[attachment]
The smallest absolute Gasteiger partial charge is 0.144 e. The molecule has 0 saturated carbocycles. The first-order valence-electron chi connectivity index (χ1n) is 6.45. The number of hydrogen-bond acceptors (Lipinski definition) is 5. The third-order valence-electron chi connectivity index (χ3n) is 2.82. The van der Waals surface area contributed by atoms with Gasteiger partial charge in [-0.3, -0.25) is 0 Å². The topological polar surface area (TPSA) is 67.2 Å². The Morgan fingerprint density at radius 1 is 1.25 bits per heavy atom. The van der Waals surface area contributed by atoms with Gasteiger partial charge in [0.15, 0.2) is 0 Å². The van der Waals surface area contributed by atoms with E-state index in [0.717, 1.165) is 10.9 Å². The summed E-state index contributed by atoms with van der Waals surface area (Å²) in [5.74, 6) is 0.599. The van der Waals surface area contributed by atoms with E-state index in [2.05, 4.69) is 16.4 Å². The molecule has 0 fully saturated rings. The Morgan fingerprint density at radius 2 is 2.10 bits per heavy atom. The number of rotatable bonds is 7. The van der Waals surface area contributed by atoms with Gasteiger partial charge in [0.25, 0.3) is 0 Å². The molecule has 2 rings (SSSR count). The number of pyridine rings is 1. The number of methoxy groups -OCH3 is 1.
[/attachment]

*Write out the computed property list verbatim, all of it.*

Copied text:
The smallest absolute Gasteiger partial charge is 0.144 e. The molecule has 0 saturated carbocycles. The first-order valence-electron chi connectivity index (χ1n) is 6.45. The number of hydrogen-bond acceptors (Lipinski definition) is 5. The third-order valence-electron chi connectivity index (χ3n) is 2.82. The van der Waals surface area contributed by atoms with Gasteiger partial charge in [-0.3, -0.25) is 0 Å². The topological polar surface area (TPSA) is 67.2 Å². The Morgan fingerprint density at radius 1 is 1.25 bits per heavy atom. The van der Waals surface area contributed by atoms with Gasteiger partial charge in [0.15, 0.2) is 0 Å². The van der Waals surface area contributed by atoms with E-state index in [0.717, 1.165) is 10.9 Å². The summed E-state index contributed by atoms with van der Waals surface area (Å²) in [5.74, 6) is 0.599. The van der Waals surface area contributed by atoms with E-state index in [2.05, 4.69) is 16.4 Å². The molecule has 0 fully saturated rings. The Morgan fingerprint density at radius 2 is 2.10 bits per heavy atom. The number of rotatable bonds is 7. The van der Waals surface area contributed by atoms with Gasteiger partial charge in [0.25, 0.3) is 0 Å². The molecule has 2 rings (SSSR count). The number of pyridine rings is 1. The number of methoxy groups -OCH3 is 1.